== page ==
A solution to Ax=0 will either give only the point (0,0), or (0,0,0) (or more zeros in a higher dimensional space), or else it will give a line, or a plane, or something of large dimension, which goes through the origin.
This kind of linear system is called homogeneous
Any linear system gives a point or a line or a plane, or whatever, which is got from shifting a point, line or plane etc, through the origin.
If we want to solve Ax=b for some matrix A and some vector b, say we have a solution x1, with
Ax1=b
and a vector x2
Ax2=0

Then x1+x2 is a solution to Ax=b. So we can get all the solutions by adding a particular one to the solution that comes from a point, line, or plane, (etc) though the origin. ## Dimension of vector spaces

### Motivation

How do we really know that the space we live in is three dimensional?
You might say that it's because there are three directions you can move in, (up down), (left, right), and (back, forth). (I'm going to use a nice Escher picture to illustrate this idea.)
Moving in these three directions, we can get anywhere in space.
But is it enough to say there are three directions?
Would North, West, and North East do? Can we get everywhere in space by going in those directions? (To make these into vectors, we really need to say "one unit North, one unit West, etc.)
Why not?
The thing about these three vector is that one of them is linearly dependent on the others. We could say that North East can be defined in terms of North and West; but we could define West in terms of North and North East. So instead of saying one depends on the other, since they are all equally guilty, we say the set of these three vectors is linearly dependent.
Now how come the first three were enough to get everywhere? When this happens, that some vectors can get us everywhere in a vector space, we say that they span the space. The span of a collection of vectors is all the vectors you can get to using them. Eg, the span of North, West, and North East is "the ground", or all points with height zero. They are three vectors, but they only span a two dimensional space.
We will find out how to see when some strings of numbers are linearly independent, and how to see when they span the vector space.
We will look at the geometric interpretation, and at the meaning of linear independence and spanning for linear systems of equations.
We will look at the meaning of linear independence in some detail and see several examples of it's application.

## Homework

Before working on the assignment problems, make sure you understand the material.
• Read chapter 2 of the study guide
• work through the first few exercises of each section, eg, one of each type of the first 10 questions of each section.
• For more practice:
• From section 2.1, questions: 4, 14, 28
• From section 2.2, questions: 4, 16, 36
• From section 2.3, questions: 4, 16, 34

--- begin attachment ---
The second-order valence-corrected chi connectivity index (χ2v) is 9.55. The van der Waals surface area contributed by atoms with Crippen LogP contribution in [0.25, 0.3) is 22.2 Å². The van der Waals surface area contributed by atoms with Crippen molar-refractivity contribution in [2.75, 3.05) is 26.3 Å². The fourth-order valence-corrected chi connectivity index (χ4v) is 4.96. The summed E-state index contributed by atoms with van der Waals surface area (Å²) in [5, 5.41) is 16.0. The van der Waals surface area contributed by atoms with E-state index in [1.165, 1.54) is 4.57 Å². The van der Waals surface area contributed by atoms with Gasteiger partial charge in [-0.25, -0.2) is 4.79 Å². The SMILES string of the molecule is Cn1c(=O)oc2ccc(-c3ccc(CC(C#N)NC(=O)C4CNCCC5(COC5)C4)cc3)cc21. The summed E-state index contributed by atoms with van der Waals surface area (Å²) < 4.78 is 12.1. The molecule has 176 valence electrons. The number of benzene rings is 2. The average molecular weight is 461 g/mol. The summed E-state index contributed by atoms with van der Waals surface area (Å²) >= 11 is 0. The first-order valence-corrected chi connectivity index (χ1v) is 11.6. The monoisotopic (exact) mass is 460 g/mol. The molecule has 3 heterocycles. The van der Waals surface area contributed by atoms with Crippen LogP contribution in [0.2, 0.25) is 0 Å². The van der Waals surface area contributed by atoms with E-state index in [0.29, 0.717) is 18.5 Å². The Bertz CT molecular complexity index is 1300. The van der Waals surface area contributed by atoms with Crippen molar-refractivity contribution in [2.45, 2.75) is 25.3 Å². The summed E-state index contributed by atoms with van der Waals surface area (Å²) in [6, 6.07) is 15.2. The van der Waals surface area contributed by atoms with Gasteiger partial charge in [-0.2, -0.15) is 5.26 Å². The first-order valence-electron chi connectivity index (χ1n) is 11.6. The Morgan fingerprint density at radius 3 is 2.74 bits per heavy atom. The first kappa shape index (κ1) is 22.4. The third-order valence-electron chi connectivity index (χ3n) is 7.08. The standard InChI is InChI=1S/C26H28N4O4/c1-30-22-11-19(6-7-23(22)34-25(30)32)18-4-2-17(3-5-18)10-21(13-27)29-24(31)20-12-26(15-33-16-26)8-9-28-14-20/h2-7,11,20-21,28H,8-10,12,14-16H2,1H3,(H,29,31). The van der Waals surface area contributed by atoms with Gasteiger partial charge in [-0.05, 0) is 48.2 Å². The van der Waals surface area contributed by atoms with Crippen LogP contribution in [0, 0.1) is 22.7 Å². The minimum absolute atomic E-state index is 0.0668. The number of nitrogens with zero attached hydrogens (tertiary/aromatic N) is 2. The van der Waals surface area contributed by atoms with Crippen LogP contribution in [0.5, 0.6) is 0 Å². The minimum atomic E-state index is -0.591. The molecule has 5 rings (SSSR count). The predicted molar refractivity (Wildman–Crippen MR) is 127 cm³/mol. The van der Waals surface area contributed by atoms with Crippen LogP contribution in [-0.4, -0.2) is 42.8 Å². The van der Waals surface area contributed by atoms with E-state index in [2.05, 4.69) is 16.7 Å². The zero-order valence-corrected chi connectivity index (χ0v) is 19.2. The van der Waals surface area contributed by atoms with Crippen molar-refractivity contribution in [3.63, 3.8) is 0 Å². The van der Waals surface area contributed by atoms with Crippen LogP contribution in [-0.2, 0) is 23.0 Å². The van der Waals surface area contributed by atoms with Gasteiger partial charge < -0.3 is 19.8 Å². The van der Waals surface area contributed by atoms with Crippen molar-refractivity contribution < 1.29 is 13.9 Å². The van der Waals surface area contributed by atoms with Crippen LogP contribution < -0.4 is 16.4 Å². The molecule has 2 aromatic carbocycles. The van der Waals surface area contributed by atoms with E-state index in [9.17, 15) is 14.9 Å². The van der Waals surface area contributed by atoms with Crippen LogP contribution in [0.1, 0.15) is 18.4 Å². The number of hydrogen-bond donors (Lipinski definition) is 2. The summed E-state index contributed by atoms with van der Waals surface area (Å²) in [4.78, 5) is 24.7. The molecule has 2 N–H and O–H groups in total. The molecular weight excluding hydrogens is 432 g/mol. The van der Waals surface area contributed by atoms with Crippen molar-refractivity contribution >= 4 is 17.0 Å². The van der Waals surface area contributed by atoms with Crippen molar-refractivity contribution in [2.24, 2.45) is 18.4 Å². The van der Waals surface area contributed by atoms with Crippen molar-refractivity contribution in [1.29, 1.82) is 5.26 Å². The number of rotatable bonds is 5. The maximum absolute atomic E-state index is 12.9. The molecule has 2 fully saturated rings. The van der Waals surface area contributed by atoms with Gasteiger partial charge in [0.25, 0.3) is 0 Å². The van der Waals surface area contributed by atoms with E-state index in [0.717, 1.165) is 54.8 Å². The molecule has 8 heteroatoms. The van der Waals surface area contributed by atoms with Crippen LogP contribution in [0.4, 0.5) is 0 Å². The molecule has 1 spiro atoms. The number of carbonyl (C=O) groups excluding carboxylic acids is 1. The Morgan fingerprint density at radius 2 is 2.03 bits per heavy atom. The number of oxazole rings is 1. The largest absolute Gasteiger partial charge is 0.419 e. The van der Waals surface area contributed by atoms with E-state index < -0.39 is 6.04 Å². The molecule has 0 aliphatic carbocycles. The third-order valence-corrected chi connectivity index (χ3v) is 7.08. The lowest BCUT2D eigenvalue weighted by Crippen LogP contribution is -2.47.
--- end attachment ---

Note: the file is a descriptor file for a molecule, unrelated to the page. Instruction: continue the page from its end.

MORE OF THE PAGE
• From section 2.4, questions: 6, 16, 36
• From section 2.5, questions: 2, 12, 20
• From section 2.6, questions: 2, 20, 36

Email me if you have any problems with this.

## Assignment

This is to be handed in to be marked on Tuesday 20th May.
• From section 2.1, questions: 16, 26
• From section 2.2, questions: 18, 28
• From section 2.3, questions: 18, 28
• From section 2.4, questions: 24, 28
• From section 2.5, questions: 14, 18
• From section 2.6, questions: 24, 28

### Solutions

Solutions to the assignment questions are now (from 22nd May) available on reserve from third floor of straufer library.

## What will be on the quiz

On Thursday 15th of May there will be a quiz, with a question like the following:
part 1 Is the vector (1,2) in the span of (2,-2) and (-1,2)?
Write the problem as
• a linear system
• an augmented matrix
• a vector equation
• an equation of the form Ax=b

Draw a graph showing how (1,2) is in the span of (2,-2) and (-1,2)
Is this solution unique?
part 2 Are (1,2,1), (2,-2,1) and (-1,2,3) linearly independent?

### Solution

part 1 Is the vector (1,2) in the span of (2,-2) and (-1,2)?
• a linear system:  2 x - y = 1 -2 x + 2y = 2
• an augmented matrix:  / 2 -1 | 1 \ \ -2 2 | 2 /
• a vector equation:  / 2 \ x + / -1 \ y = / 1 \ \ -2 / \ 2 / \ 2 /
• an equation of the form Ax=b  / 2 -1 \ / x \ = / 1 \ \ -2 2 / \ y / \ 2 /

To solve this, row reduce the augmented matrix:
 / 2 -1 | 1 \ / 2 -1 | 1 \ R1+R2 / 2 0 | 4 \ R1/2 / 1 0 | 2 \ \ -2 2 | 2 / R2+R1 \ 0 1 | 3 / \ 0 1 | 3 / \ 0 1 | 3 /
So the solution is x=2, y=3, and
(1,2)=2(2,-2)+3(-1,2)

This is illustrated in the graph below: The solution is unique, since when we reduced to echelon, the matrix had two leading ones, which means the variables x and y are determined uniquely.
part 2 Are (1,2,1), (2,-2,1) and (-1,2,3) linearly independent?
This means is there a (non trivial) way to get a linear combination of these vectors to be zero.
Can a(1,2,1,)+b(2,-2,1)+c(-1,2,3)=(0,0,0)
One way to solve this is to write a vector equation:
 / 1 \ / 2 \ / -1 \ / 0 \ | 2 | a + | -2 | b + | 2 | c = | 0 | \ 1 / \ 1 / \ 3 / \ 0 /

and then an augmented matrix:
 / 1 2 -1 | 0 \ | 2 -2 2 | 0 | \ 1 1 3 | 0 /
Which we get to reduced echelon form to show whether a=0, b=0, c=0 is the only solution or not.
But we can also notice that these vectors have top half the same as in part 1 of this question. So since:
 / 1 \ / 2 \ / -1 \ / 0 \ | 2 | a + | -2 | b + | 2 | c = | 0 | \ 1 / \ 1 / \ 3 / \ 0 /
We also have:
 / 1 \ a + / 2 \ b + / -1 \ c = / 0 \ \ 2 / \ -2 / \ 2 / \ 0 /
But we had a solution to this: a=1, b=-2, c= -3. And this was unique (though now we can multiply each coeffience by some fixed number and get a new solution). So we can take a=1 , b=-2 , c=-3. We have:
 / 1 \ / 2 \ / -1 \ / 0 \ | 2 | - 2 | -2 | - 3 | 2 | = | 0 | \ 1 / \ 1 / \ 3 / \ -10 /

We don't get zero like this, so there's no way to get zero, so these vectors must be linearly independent.